Archive for the ‘Thinking’ Category

Blessed to be a blessing.

January 31st, 2014

suite32

After 13 years it’s sort of surreal to be locking the door of this office today for the last time. I didn’t think I would be so sentimental but this space has truly been a blessing to have, both for me and many others.

People say there’s a difference between ‘a house’ and ‘a home’, I think the same could be said about an office. This wasn’t just a cool space, it was a home. So many friendships have been made here, events, co-working days, laughter and tears.

But ultimately it’s been a place for others. I remember moving in 13 years ago and feeling so blessed to have found such a great spot, I really had no choice but to share it.

I find it ironic that I’m now setting up shop nearby at my friend John’s office, he has so graciously offered me a desk to use until I leave on our great adventure in May.

Sharing just makes life better.

Changing education paradigms

September 12th, 2013

A great video follow up to the post below. Thanks Jamie.

The people you meet and the books you read.

June 27th, 2013

LukeMysse_booklist books

I was reminded a couple weeks ago about a great quote by the late Charlie ‘Tremendous’ Jones. He said “Five years from today, you will be the same person that you are today, except for the books you read and the people you meet.” .

Last night I returned from an amazing trip to San Francisco for the HOW Design Live conference. As a speaker I had opened and closed the Creative Freelance conference on Saturday / Sunday but then stayed to take in some sessions of HOW Live.

It’s crazy when I think about how I only see some of these people once a year and yet we pick up right where we left off. So much inspiration has come from this group, I can certainly say that I’m not the same person because of them.

 
I’m going to issue a HOW Live challenge. People and Books.
1 – Share a book that you’ve read in the last year.
(I just emailed out a my Book List to a couple people that asked for it after hearing me speak. Post what you’re reading right now twitter.)

2 – Introduce someone to someone else.
(You know when you meet someone and say “oh you need to meet blank” but then you get busy and forget? Let’s stop forgetting and actually send that intro right now.)

Small Company Syndrome

June 14th, 2011

One of the questions that came up after my Kaseya Connect talk was what to do about branding and marketing if you’re a small company. If you’re only a couple of people, what should you invest in and why? Some observations:

1. Don’t spend just because others are
It’s temping to try and mimic larger companies and spend money on things that you may not need right now. Yes, a killer website will help you sell, but it might not be what you need right now. If, for example, you’ve seen success in a certain vertical or have a great success story with a certain type of business, I would spend money on having someone help you tell that story (case study) before I would spend a bunch of money on a website. Focus your money on what will get you in front of the right people. You can always build the killer site later.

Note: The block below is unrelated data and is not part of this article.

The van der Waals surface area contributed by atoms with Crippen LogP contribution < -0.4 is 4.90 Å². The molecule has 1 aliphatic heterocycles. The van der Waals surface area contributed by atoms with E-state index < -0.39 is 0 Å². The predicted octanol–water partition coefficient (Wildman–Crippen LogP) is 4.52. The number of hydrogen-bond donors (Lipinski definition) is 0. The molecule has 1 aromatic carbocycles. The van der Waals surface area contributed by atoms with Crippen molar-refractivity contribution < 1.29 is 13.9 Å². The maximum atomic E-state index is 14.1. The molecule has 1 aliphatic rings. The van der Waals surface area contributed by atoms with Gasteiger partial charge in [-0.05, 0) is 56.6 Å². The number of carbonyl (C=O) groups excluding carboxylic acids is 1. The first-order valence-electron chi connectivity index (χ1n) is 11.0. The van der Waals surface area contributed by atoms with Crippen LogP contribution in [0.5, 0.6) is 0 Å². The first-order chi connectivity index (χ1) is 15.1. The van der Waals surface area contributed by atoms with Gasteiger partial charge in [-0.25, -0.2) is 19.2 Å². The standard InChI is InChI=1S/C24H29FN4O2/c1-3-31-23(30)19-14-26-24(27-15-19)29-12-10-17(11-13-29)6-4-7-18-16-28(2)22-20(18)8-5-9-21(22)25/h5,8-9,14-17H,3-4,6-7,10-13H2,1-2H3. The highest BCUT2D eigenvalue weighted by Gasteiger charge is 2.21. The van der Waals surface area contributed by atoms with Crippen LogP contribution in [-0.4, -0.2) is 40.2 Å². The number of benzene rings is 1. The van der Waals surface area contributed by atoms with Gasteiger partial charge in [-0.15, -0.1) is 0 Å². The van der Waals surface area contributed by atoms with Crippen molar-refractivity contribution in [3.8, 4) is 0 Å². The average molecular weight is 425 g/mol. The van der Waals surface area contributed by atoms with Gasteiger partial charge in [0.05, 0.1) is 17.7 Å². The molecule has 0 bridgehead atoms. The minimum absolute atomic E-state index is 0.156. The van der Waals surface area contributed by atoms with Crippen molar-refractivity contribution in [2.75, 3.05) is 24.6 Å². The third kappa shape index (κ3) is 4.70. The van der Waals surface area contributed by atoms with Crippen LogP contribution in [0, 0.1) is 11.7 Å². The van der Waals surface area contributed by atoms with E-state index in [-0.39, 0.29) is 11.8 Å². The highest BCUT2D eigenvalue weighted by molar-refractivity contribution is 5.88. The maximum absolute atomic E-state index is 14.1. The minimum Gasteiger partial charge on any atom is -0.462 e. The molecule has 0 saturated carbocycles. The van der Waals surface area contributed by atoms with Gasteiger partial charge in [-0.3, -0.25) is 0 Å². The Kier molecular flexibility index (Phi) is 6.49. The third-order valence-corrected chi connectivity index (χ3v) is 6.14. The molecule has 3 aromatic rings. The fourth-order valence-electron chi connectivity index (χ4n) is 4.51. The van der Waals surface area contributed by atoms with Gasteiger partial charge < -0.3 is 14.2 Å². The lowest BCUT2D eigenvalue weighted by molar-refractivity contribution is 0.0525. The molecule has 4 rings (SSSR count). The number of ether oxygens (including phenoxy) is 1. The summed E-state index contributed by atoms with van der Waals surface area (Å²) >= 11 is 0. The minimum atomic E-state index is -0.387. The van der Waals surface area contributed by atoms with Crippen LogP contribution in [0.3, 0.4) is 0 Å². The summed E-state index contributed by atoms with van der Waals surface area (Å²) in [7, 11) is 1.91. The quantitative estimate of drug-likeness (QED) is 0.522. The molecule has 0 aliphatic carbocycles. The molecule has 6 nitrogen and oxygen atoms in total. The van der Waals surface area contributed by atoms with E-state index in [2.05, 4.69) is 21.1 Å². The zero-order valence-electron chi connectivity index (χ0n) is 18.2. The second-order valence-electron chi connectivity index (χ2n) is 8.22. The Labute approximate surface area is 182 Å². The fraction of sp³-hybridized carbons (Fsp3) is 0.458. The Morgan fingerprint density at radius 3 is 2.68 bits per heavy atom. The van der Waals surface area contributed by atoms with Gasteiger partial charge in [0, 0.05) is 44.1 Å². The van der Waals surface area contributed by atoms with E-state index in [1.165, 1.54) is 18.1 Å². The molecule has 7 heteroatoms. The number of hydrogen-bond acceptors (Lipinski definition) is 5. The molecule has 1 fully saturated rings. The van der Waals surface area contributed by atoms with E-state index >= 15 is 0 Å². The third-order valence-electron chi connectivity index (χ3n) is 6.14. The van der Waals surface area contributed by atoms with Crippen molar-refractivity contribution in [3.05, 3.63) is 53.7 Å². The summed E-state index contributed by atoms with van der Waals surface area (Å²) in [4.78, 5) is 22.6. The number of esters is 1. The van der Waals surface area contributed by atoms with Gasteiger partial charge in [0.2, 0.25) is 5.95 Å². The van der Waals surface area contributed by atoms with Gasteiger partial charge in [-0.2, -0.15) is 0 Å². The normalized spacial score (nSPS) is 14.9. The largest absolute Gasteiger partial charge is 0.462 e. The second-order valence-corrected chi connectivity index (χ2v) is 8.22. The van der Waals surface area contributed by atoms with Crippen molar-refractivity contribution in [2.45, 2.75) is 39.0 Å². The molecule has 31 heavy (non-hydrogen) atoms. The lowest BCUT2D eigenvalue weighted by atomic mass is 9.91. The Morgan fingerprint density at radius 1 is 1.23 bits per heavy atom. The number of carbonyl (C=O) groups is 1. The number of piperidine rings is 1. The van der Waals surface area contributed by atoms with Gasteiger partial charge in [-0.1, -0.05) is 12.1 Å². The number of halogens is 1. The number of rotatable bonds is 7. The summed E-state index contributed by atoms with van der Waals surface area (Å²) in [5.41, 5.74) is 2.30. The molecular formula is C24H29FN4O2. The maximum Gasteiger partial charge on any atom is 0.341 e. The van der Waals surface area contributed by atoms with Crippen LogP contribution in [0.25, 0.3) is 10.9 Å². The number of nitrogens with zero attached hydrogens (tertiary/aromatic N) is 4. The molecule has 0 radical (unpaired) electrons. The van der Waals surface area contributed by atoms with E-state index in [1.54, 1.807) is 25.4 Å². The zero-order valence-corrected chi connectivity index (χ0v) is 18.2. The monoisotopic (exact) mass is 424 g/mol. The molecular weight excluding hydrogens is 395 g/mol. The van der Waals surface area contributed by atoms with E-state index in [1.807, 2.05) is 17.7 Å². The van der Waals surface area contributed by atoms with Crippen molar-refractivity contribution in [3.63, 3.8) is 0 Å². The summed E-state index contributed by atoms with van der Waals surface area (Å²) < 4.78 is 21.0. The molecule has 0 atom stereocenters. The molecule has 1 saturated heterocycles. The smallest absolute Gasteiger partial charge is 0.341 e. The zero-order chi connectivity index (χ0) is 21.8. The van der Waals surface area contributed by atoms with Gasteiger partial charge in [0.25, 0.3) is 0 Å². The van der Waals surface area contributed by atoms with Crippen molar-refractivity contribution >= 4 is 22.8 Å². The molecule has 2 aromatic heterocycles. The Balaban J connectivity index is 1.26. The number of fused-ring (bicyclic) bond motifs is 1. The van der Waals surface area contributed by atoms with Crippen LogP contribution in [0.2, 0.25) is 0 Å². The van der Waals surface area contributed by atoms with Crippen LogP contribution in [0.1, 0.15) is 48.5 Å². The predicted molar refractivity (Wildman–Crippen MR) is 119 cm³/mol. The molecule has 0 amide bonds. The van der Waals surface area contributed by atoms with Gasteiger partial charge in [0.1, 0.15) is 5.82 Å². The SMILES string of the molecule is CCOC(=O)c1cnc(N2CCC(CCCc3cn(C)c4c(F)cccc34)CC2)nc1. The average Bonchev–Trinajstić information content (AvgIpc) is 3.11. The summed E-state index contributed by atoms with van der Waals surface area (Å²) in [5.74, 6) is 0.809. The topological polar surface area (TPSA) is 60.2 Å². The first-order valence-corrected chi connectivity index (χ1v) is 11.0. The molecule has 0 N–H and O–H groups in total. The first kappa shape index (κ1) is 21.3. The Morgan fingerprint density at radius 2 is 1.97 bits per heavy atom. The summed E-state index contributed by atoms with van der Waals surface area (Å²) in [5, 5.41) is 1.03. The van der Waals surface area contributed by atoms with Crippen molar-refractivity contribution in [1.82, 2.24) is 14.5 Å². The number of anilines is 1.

Likewise, don’t spend money on a bunch of blanket mailings that go out to anyone and everyone, or on a yellow pages ad that won’t reach anyone. You would be better off putting together a list of 50 potential clients that fit your company, and then spend your money and efforts marketing to that group. Not only do your marketing dollars become more potent, but you find the clients that fit what you do. It’s one of the hardest things to do as a business, but in order to get into the mind of the prospect, you have to sacrifice.

For example, if you had a couple of auto dealerships as clients, and they love what you do, write up that story in a compelling case study. Then start to market to a short list of auto dealerships that could benefit in the same way. Even if you’re not completely selling only to that niche, you can pursue a niche or channel for a season.

2. You must track
If a marketing tactic is not somehow measurable, I don’t think it should be done. I can’t tell you how many times I’ve worked with companies that are spending money on some sort of tactic and have no way of measuring results. They get sold on doing a blanket mailing or a yellow pages ad, but they don’t really know if it’s working or not.

With any tactic, you should be able to measure. Know if it’s working, know how to adjust it if it’s not and, most of all, make sure you at least learn something. It’s okay to try things and maybe have some of them not work, but at some point, if it’s not working, you need to learn and move on. I’ve done this successfully with Google AdWords. Put a small amount of money in the hopper and run a campaign for a short season. At the end of that season, decide if it’s worth investing more, worth investing the same or that it doesn’t work and move on to something else. Try, track, learn and improve. If you’re not tracking and learning, you’re wasting money.